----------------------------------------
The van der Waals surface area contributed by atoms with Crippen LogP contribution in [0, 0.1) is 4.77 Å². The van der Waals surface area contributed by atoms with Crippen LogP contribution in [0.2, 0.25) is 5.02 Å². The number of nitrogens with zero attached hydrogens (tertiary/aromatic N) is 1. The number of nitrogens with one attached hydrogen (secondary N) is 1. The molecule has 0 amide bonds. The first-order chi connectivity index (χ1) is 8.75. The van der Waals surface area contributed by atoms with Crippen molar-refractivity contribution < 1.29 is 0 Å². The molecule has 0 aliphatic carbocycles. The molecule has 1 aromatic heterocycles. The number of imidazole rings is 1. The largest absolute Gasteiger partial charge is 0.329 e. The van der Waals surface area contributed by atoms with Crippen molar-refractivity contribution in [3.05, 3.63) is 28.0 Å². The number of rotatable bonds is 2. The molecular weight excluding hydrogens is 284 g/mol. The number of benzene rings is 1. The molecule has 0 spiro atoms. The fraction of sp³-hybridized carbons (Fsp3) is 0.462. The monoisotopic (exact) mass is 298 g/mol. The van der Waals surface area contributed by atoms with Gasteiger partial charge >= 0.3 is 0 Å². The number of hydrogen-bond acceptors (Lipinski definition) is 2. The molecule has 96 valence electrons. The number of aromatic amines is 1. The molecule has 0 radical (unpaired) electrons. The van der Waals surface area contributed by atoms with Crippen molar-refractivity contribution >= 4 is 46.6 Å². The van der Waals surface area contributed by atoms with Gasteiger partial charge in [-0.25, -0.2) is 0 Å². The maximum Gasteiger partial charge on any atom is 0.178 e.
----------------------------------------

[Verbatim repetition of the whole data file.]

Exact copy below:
The van der Waals surface area contributed by atoms with Crippen LogP contribution in [0, 0.1) is 4.77 Å². The van der Waals surface area contributed by atoms with Crippen LogP contribution in [0.2, 0.25) is 5.02 Å². The number of nitrogens with zero attached hydrogens (tertiary/aromatic N) is 1. The number of nitrogens with one attached hydrogen (secondary N) is 1. The molecule has 0 amide bonds. The first-order chi connectivity index (χ1) is 8.75. The van der Waals surface area contributed by atoms with Crippen molar-refractivity contribution < 1.29 is 0 Å². The molecule has 0 aliphatic carbocycles. The molecule has 1 aromatic heterocycles. The number of imidazole rings is 1. The largest absolute Gasteiger partial charge is 0.329 e. The van der Waals surface area contributed by atoms with Crippen molar-refractivity contribution in [3.05, 3.63) is 28.0 Å². The number of rotatable bonds is 2. The molecular weight excluding hydrogens is 284 g/mol. The number of benzene rings is 1. The molecule has 0 spiro atoms. The fraction of sp³-hybridized carbons (Fsp3) is 0.462. The monoisotopic (exact) mass is 298 g/mol. The van der Waals surface area contributed by atoms with Gasteiger partial charge >= 0.3 is 0 Å². The number of hydrogen-bond acceptors (Lipinski definition) is 2. The molecule has 96 valence electrons. The number of aromatic amines is 1. The molecule has 0 radical (unpaired) electrons. The van der Waals surface area contributed by atoms with Crippen molar-refractivity contribution >= 4 is 46.6 Å². The van der Waals surface area contributed by atoms with Gasteiger partial charge in [-0.25, -0.2) is 0 Å². The maximum Gasteiger partial charge on any atom is 0.178 e.